criteria under 42 U.S.C. 7412(r)(2)(A). To the extent there are 
references, in this or other related documents, to a ``chemical 
accident'' or ``incident,'' the context and specific facts will 
determine whether the event meets the statutory definition of an 
``accidental release,'' or is instead employed generically to describe 
an event that may or may not satisfy the statutory definition of an 
accidental release.
    Ambient air means any portion of the atmosphere inside, adjacent 
to, or outside a stationary source.
    Although mentioned many times throughout the Clean Air Act, there 
is no statutory definition of the term ``ambient air.'' Accordingly, 
the CSB proposes a plain meaning definition. The plain meaning of the 
phrase ``ambient air'' is defined by two words--ambient, meaning 
``existing or present on all sides'' and ``air,'' meaning ``the mixture 
of invisible odorless tasteless gases (as nitrogen and oxygen) that 
surrounds the earth'' (see, e.g., https://www.merriam-webster.com/dictionary/ambient; https://www.merriam-webster.com/dictionary/air).
    The CSB is aware that EPA defined the term ``ambient air'' as part 
of its rule implementing the National Primary and Secondary Ambient Air 
Quality Standards. That definition reads as follows: ``Ambient air 
means that portion of the atmosphere, external to buildings, to which 
the general public has access.'' 40 CFR 50.1(e) While this definition 
may work well in terms of implementation of the National Primary and 
Secondary Ambient Air Quality Standards, its use in the CSB's proposed 
rule would undercut a primary purpose of section 112 of the Clean Air 
Act Amendments of 1990--to protect workers inside structures at a 
stationary source.
    Extremely hazardous substance means any substance that may cause 
death, serious injury, or substantial property damages, including but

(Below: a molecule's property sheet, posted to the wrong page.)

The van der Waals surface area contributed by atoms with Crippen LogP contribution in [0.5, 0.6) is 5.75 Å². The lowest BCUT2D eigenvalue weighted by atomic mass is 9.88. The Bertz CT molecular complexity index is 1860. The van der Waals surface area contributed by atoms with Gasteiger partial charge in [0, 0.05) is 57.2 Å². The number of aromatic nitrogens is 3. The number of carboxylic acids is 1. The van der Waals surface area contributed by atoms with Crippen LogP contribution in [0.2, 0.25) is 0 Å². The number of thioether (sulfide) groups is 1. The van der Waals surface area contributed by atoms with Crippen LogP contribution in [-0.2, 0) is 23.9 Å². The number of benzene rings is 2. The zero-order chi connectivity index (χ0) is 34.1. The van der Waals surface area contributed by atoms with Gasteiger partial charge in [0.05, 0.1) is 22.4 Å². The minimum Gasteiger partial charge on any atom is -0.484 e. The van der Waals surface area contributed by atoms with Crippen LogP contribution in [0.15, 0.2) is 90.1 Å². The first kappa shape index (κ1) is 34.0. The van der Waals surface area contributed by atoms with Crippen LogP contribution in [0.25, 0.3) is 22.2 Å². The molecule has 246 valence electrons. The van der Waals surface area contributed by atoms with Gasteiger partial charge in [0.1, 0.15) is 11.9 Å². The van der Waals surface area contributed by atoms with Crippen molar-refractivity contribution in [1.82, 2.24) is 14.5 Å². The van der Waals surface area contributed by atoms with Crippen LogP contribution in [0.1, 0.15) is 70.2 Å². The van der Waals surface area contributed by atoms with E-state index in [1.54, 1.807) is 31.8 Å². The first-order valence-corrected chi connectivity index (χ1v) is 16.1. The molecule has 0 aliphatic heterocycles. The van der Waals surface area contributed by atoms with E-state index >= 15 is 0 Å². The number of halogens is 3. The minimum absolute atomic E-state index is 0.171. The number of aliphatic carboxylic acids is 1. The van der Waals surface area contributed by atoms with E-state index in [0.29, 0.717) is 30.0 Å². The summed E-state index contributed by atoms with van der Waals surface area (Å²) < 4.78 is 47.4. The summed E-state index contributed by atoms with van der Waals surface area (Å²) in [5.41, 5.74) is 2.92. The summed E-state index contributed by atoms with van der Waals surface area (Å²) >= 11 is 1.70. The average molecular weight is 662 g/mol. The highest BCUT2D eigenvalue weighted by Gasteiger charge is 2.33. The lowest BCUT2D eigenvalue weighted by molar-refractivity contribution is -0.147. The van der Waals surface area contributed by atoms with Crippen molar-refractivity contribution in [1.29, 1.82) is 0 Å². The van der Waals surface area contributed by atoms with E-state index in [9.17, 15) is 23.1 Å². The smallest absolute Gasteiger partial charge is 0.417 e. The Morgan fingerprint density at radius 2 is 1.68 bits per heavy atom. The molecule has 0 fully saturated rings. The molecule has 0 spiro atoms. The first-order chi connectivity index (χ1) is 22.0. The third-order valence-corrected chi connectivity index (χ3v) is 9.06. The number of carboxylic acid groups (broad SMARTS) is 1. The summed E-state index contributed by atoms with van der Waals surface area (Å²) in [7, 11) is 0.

not limited to any ``regulated substance'' at or below any threshold 
quantity set by the EPA Administrator under 42 U.S.C. 7412(r)(5).
    The term ``extremely hazardous substance'' is not defined in the 
CSB's enabling legislation. However, the relevant legislative history 
provides: ``The release of any substance which causes death or serious 
injury because of its acute toxic effect or as the result of explosion 
or fire or which causes substantial property damage by blast, fire, 
corrosion or other reaction would create a presumption that such 
substance is extremely hazardous.'' Sen. R. 101-228 at __ (1989), 
reprinted in 1990 U.S.C.C.A.N. 3385, 3596. Although it is an important 
element, the specific property of a substance, such as flammability, 
toxicity, corrosiveness, etc., does not always determine whether a 
substance is extremely hazardous. For example, a substance on its own 
may not be considered hazardous. When combined with other substances, 
however, the consequences may be lethal.
    The CSB has therefore proposed a definition of ``extremely 
hazardous substances,'' which focuses on the consequences of a 
substance when it is accidentally released. Thus, an ``extremely 
hazardous substance'' includes any substance that alone, or in 
combination with other substances or factors, causes death, serious 
injury, or substantial property damages.
    Other laws or rules that define or list ``hazardous substance(s)'' 
may provide useful guidance as to what is an ``extremely hazardous 
substance'' for purposes of the CSB's definition, but such lists or 
associated threshold quantities do not control the CSB's definition. 
Again, the pertinent legislative history supports an expansive 
definition:

    Extremely hazardous substances would also include other agents 
which may or may not be listed or otherwise identified by any 
Government agency currently which may as the result short-term 
exposures associated with releases to the air cause death, injury or 
property damage due to their toxicity, reactivity, flammability, 
volatility or corrosivity.

S. Rep. 101-228 at 212 (1989), reprinted in 1990 U.S.C.C.A.N. 3385, 
3596.
    For example, the CSB definition is not limited to substances listed 
as a ``regulated substance'' defined as such under 42 U.S.C. 
7412(r)(3).

    The accidents which the Board is to investigate are those which 
result from the production, processing, handling or storage of a 
chemical substance (not limited to the extremely hazardous 
substances listed under subsection (c)) which result in a death, 
serious injury, or substantial property damage.

S. Rep. 101-228 at 231 (1989), reprinted in 1990 U.S.C.C.A.N. 3385, 
3615.
    Thus, [extremely hazardous substances would include, but are not 
limited to, those substances which are specifically listed by the 
Administrator under subsection (c).'' S. Rep.101-228 at 212 (1989),